The aim of the cooperation is to establish an inclusive environment where alliances and corporations can work together. Bringing improved coordination of military efforts with a culture for newly joining corporations that is mutually supportive. We believe this is the key for a long lasting cooperation.
It pleases me to see further cooperation within the Protectorate. On behalf of the Ishukone-Raata Enforcement Directive and our partners within PLESCO we wish our comrades inside the CCI the best of luck in their efforts.
This is fairly unwise. This means no internal conflict resolution apparatus. Any apparatus that seeks to help facilitate conflict resolution when (not if, because it will happen) tempers flare over conflicting goals and methods would, after all, be conducting diplomacy. The lack of cohesive goals and agendas, likewise, simply bakes in the eventual conflict for which there’s no structure allowed through which to seek resolution.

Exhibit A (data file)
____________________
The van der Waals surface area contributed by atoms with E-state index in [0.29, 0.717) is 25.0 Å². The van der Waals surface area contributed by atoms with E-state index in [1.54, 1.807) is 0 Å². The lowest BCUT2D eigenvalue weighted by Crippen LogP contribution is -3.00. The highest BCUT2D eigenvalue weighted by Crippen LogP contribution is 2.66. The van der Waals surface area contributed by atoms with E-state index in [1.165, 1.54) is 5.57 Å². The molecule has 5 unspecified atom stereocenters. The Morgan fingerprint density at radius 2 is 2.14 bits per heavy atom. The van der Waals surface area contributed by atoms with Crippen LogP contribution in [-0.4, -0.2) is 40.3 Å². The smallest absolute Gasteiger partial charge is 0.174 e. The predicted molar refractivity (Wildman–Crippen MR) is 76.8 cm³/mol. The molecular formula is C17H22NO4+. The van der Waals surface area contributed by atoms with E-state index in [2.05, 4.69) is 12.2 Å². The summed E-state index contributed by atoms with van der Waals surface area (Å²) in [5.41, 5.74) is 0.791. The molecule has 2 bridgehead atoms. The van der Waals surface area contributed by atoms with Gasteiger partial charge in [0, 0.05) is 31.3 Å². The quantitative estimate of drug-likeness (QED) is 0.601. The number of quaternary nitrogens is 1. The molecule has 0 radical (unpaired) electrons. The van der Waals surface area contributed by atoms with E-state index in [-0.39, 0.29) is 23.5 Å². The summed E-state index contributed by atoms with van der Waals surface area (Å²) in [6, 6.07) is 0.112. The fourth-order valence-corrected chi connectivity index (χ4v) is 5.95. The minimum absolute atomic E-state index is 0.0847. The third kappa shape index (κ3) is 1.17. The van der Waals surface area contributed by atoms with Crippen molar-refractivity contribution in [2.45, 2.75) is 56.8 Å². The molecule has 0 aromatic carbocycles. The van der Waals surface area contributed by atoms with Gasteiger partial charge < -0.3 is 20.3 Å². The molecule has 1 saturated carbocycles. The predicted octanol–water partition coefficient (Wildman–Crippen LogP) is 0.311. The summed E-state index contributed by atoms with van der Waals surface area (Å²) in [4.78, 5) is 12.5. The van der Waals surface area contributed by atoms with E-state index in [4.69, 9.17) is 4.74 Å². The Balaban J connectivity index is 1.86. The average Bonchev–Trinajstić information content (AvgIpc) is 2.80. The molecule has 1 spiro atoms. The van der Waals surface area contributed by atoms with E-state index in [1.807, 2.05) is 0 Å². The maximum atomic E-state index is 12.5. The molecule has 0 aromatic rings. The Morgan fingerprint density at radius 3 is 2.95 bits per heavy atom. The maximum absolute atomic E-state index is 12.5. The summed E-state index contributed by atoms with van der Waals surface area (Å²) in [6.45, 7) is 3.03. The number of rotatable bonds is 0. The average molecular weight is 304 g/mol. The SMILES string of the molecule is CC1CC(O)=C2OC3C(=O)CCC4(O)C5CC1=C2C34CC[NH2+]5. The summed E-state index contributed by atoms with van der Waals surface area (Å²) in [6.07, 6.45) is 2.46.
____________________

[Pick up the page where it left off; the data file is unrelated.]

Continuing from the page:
Except, you know, for the part where there’s no unified structure for cohesion and coordinated military objectives. As soon as one FC says ‘I don’t like the way X is running this stuff, I’m doing it this other way that undercuts their efforts’, the whole thing starts to fracture.
I applaud the effort, but military coordination without a unified command and control structure basically ends up relying on brute force and sheer press of numbers, and that’s not a thing you can guarantee over the long term.
I’m going to agree 100% with you here Arrendis. I’d love to see the CCI be successful but all this talk of “loose coordination” followed by “To maximise efficiency” just seems like spaghetti already. But I’d hardly call myself an expert or even a professional on the topic of organization.